Ever wondered how Hollywood actors like Hugh Jackman or Chris Hemsworth go from looking like your neighbour to, well, a superhero.
The transformation of Chris Hemingsworth when he first played Thor was incredible.
He went from being your typical average-sized actor to, well, looking like Thor.
And Jackman was the same for Wolverine.
And when you look at their training programmes they’re mental.
But, and it’s big but…
All they had to do was turn up and train.
All their food is prepared for them…
Their daily routine is mapped out for them (Basically eat, train, sleep).
All of which goes to show when it really comes down to it
The foundations for successful training aren’t laid down in the gym or on the road.
But in the supermarket…
And the bedroom (get your mind out of the gutter)…
If you get your food and sleep nailed down you’ll achieve a degree of success regardless of the programme you use.
Skip these basics and no amount of killer training sessions or well thought out programmes will give you the success you desire.
With food, getting your 5-a-day is the absolute bare minimum you should be doing.
And I’d recommend doubling this over time.
Ensuring that you have a large volume of veggies in your diet does a few different things but the big thing for me is processing power.
Lots of veggies mean lots of nutrients.
Which are essential for hormone production.
This means faster tissue repair of the damage caused by training and a more effective conversion of food into energy.
And therefore super important for recovering from training.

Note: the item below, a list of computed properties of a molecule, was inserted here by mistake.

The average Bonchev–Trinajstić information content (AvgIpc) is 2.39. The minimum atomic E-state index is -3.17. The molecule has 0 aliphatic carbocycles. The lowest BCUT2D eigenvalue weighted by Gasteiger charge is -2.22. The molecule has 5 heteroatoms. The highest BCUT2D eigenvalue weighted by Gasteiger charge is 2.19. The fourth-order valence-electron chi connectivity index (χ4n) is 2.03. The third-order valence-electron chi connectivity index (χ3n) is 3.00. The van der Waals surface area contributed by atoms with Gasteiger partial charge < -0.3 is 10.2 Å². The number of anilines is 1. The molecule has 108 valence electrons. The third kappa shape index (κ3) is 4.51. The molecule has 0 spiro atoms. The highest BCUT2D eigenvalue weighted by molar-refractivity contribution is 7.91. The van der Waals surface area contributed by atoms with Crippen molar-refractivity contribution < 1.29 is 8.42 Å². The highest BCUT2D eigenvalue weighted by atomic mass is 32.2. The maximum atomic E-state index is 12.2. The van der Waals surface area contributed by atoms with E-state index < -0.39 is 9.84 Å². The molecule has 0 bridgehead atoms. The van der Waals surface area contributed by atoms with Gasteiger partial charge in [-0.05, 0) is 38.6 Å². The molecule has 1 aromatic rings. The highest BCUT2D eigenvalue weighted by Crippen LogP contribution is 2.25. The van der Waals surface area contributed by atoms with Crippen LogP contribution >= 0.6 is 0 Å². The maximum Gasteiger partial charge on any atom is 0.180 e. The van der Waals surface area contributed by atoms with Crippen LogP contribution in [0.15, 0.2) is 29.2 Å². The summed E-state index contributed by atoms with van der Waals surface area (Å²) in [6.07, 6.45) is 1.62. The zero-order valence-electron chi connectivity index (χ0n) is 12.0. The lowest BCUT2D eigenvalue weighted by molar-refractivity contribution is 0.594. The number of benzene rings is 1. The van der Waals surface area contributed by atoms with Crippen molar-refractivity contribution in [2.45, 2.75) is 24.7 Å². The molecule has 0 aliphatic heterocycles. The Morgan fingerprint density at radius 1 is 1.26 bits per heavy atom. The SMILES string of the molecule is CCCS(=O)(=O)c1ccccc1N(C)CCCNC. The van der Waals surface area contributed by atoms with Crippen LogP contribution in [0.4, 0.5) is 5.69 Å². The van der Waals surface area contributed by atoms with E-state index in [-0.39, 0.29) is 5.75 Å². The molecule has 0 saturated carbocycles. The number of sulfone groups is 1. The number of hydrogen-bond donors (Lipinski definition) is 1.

Which neatly brings us to sleep.
Sleep is where most of your recovery takes place.
Anabolic hormones flood your body an hour or so after you fall asleep
And these are essential for tissue repair.
So failing to get a good night’s sleep is to self-sabotage your chances of success.
And even one poor night’s sleep can have a big impact.
Less than 6 hours of sleep has the same effect on your cognitive function as being over the drink driving limit.
Continued poor sleep makes this worse. And the effects of a period of poor sleep are sneaky.
Because you only notice the difference between today and yesterday.
Not between today and how you felt 5 days ago.
You don’t feel much worse but you’re gradually feeling more tired and cranky.
And along with this your performance and ability to adapt continue to decline.
You then need not just lie in but an extended period of time where you’re sleeping well to get back on track.
So do yourself a favour and think more of doubling your 5-a-day and watch how your recovery and performance improve.